The name of the parliament of Russian Federation is the Federal Assembly of Russia. The term for its lower house, Duma (which is better known than the Federal Assembly itself, and is often mistaken for the entirety of the parliament) comes from the Russian word думать (dumat), "to think." The Boyar Duma was an advisory council to the grand princes and tsars of Muscovy. The Duma was discontinued by Peter the Great, who transferred its functions to the Governing Senate in 1711.
In 1905, in response to widespread unrest, Nicholas II granted several concessions, one of which was that no law would become operative without the approval of a new organization called the Duma, or Parliament. The First Duma was elected on the basis of indirect universal male suffrage. The peasants, the townsmen and the gentry all elected their own representatives. Delegates from all the provinces met in the provincial town and chose the members of the Duma. The first meeting of the Duma took place in May 1906. The Russian Duma was replaced by the Совет (Soviet), or Counsel after the Russian Revolution of 1917. After the collapse of the Soviet Union, the institution of the Duma was restored.
- Main article Cortes Generales
Although there are documented councils held in 873, 1020, 1050 and 1063, there was no representation of commoners. The generally recognized first Spanish Parliament (with the presence of commoners), the Cortes, was held in the Kingdom of Leon in 1118. Prelates, nobles and commoners met separately in the three estates of the Cortes. In this meeting new laws were approved to protect commoners against the arbitrarities of nobles, prelates and the king. This important set of laws is known as the "Carta Magna Leonesa." Following this event, new Cortes will appear in the other different kingdoms: Catalonia in 1218, the Kingdom of Castile in 1250, Kingdom of Aragon in 1274, Kingdom of Valencia in 1283 and Kingdom of Navarre in 1300.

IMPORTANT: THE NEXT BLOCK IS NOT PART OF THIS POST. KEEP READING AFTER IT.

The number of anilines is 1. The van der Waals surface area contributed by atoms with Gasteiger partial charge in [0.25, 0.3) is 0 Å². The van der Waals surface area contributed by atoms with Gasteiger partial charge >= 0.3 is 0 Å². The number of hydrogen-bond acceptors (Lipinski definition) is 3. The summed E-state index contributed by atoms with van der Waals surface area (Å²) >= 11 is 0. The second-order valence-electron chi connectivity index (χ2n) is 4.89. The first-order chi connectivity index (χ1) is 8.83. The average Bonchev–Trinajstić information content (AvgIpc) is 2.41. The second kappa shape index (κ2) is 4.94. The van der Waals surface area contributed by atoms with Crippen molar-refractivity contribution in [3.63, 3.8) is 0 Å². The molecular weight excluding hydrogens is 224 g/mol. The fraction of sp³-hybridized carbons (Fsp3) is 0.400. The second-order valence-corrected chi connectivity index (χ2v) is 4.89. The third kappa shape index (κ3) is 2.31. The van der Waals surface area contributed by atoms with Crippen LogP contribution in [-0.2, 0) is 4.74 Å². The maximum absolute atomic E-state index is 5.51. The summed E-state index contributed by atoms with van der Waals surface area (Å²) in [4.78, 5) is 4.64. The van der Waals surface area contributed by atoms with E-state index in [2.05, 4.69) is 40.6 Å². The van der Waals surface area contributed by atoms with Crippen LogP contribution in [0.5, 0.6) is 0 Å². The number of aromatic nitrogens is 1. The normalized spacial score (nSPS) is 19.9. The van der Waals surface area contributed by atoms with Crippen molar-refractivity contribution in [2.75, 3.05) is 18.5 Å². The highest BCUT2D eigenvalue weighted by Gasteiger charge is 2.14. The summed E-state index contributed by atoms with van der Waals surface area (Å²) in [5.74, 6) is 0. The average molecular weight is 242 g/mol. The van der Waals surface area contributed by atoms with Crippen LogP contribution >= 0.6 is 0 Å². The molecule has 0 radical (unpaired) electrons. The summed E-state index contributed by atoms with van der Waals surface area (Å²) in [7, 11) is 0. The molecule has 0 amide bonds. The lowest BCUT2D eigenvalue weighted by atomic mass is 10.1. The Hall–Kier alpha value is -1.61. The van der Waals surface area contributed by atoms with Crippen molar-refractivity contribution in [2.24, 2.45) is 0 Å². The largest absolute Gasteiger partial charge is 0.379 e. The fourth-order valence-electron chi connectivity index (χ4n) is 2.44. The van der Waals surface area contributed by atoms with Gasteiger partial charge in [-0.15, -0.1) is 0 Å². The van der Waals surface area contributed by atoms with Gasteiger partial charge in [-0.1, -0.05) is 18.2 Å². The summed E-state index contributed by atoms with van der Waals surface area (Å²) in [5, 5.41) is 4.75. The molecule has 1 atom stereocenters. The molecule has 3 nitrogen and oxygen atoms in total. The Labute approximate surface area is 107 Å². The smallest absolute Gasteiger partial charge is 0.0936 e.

The Cortes' assent was required to pass new taxes, and could also advise the king on other matters. The comunero rebels intended a stronger role for the Cortes, but were defeated by the forces of Habsburg Emperor Charles V in 1521. The Cortes maintained some power, however, though it became more of a consultative entity. However, by the time of King Philip II, Charles's son, the Castilian Cortes had come under functionally complete royal control, with its delegates dependent on the Crown for their income.
The Cortes of the Crown of Aragon kingdoms remained with their power to control the king spending regarding to the finances of those kingdoms. But after the War of the Spanish Succession and the arrival of another royal house—the Bourbons—in 1714 with Philip V, their Cortes were suppressed (as were those of Aragon and Valencia in 1707, Catalonia and Balearic islands in 1714).
Parliaments of the United Kingdom